States look to use the Fed’s blow-dryer to unfreeze municipal bonds…DMV workers want you to be as unhappy as they are…Companies, banks fear the tax man’s wrath, regardless of which state he hails…High-tech id cards on the minds of medical-marijuana patients in California, among other things…The fall of auto dealers adds to toxic stew that is state economies…Airport travelers tired of walking to hotels downtown…Do you want health insurance, your job, or none of the above?
The $400 billion municipal bonds market provides short-term financing to towns and cities across the coutry, but they’ve been frozen since the fall of Lehman Brothers. And now state and local officials are looking to Congress for help. Barney Frank, chairman of the House Financial Services Committee, is drafting legislation that would involve the Federal Reserve, and potentially the Treasury’s bailout money, the New York Times reports. “The municipal sector has been asking for federal assistance since TARP was just a glimmer in Hank Paulson’s eye,” said Matt Fabian, managing director at Municipal Market Advisors, an independent research firm. “But no one was pursuing it for months. Now, there has been a re-engagement in Washington about using the TARP money.” Perhaps most adamant about getting the muni-bond market unfrozen is California who is looking at a multi-billion dollar budget gap over the next two years.
“Neutral facial expressions” policies are on the rise, USA Today reports, and they are required at departments of motor vehicles (DMVs) in Arkansas, Indiana, Nevada and Virginia. The problem is that face-recognition software, which is used by DMVs to compare a new license photo with others that have already been shot to avoid identity fraud, has trouble matching two photos of the same person if facial expressions differ in each photo. Thirty-one states do computerized matching of driver’s license photos and three others are considering it, says the American Association of Motor Vehicle Administrators. And in Illinois, photo matching has stopped 6,000 people from getting fraudulent licenses – that’s no laughing matter. A related story also comes from today’s USA Today – a more serious look and a quote from Frank Abignale, of Catch Me If You Can fame. Don’t miss it, click here.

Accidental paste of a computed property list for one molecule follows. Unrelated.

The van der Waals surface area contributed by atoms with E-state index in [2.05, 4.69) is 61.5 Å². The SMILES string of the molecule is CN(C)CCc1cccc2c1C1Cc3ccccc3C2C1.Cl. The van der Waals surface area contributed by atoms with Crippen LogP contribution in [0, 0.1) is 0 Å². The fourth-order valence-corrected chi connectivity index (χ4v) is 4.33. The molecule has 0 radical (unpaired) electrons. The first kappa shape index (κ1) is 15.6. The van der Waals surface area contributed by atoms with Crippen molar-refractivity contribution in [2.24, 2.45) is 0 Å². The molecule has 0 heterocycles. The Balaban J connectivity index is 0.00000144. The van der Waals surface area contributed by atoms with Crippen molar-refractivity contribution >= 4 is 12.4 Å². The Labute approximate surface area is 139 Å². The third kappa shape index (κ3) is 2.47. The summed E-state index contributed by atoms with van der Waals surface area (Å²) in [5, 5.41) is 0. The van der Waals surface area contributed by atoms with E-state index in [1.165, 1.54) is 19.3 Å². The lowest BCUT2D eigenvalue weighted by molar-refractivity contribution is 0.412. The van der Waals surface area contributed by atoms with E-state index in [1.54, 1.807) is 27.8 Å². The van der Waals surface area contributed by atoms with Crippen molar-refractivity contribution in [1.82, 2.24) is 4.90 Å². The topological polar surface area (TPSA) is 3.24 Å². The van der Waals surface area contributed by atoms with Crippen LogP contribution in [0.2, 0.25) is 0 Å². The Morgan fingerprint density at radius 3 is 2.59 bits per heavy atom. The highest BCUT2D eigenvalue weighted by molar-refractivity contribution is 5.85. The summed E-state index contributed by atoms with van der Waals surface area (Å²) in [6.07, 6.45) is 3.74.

BusinessWeek reports that traditional tax-haven states may adopt legislation that will start tapping companies for more money – even if they are outside their boundaries. “The states are turning over every rock for money,” says Richard D. Pomp, a professor at the University of Connecticut School of Law. “If they haven’t been looking at the issue, they will.” The test case involves Massachusetts and Capital One Financial. The Massachusetts Supreme Judicial Court ruled in March that since the bank made so much money from cardholders who lived in Mass., the state was entitled to $2 million in taxes, despite the fact Capital One didn’t have a branch or office in the state. Cap One is appealing to the U.S. Supreme Court but they’re only one of dozens of potential companies who could be hit with a tax notice. But, Washington (D.C.) attorney Donald Griswold, who represented MBNA in a similar matter says, “there’s a snowball’s chance in hell” the Supreme Court will hear Cap One’s case.
High-tech identification cards are on the minds of medical-marijuana patients in California, among other things, the San Diego Union-Tribune reports. Marijuana remains illegal under federal law. Even though marijuana is permitted for medicinal use in California, the state law is vague about how patients may access or transport the drug. “It’s not a complete remedy, but it will help quite a bit,” said Rudy Reyes, who became an advocate of medical marijuana after being severely burned in the 2003 Cedar fire. “Right now the local cop is literally allowed to come after me and say, ‘You’re no better than a recreational user’ because I don’t have a card.”
The closing of nearly 2,000 automobile dealerships will add a new layer to the crisis facing state budgets, Stateline.org reports. State and local governments rely heavily on car sales taxes and licensing fees. For example, in California, one-fifth of the state’s sales tax revenue is from new and used cars. And in Michigan the loss of 20,000 hourly jobs in the automobile sector could cost the state $600 million in revenue. “This jobs crisis goes deeper than auto companies and assembly workers in Detroit,” Leo Gerard, president of the United Steelworkers, said. “Reducing U.S. auto manufacturing drives down overall employment, from the people who make auto catalogs and shipping boxes to workers making glass for windshields, rubber for tires and other materials.”
A real brainy idea is being implemented at more airports across the country: adding rail service to downtown. USA Today reports that with increased traffic and a growing number of shuttles, airports are connecting passengers from the terminals to regional metro-rail systems. “There is a consensus building that this is a desirable piece of overall strategy to deal with ground transportation challenges,” says Matthew Coogan, director of New England Transportation Institute who has written extensively about the subject. However, funding in most regions is scarce. So many projects at airports like Denver, San Francisco and Dallas may be years away from completion.
Health care is getting the pinch from small firms as increased health-care premiums and sharp revenue shortfalls continue to bare down on U.S. small business. According to the Wall Street Journal many small businesses are having to choose between cutting health insurance, laying people off or both. Using a recent survey by the National Small Business Association, about 10% of small businesses are considering eliminating coverage over the next year. “You want to attract good talent and benefits are important for that,” says one small business-owner, Kelly Reeves.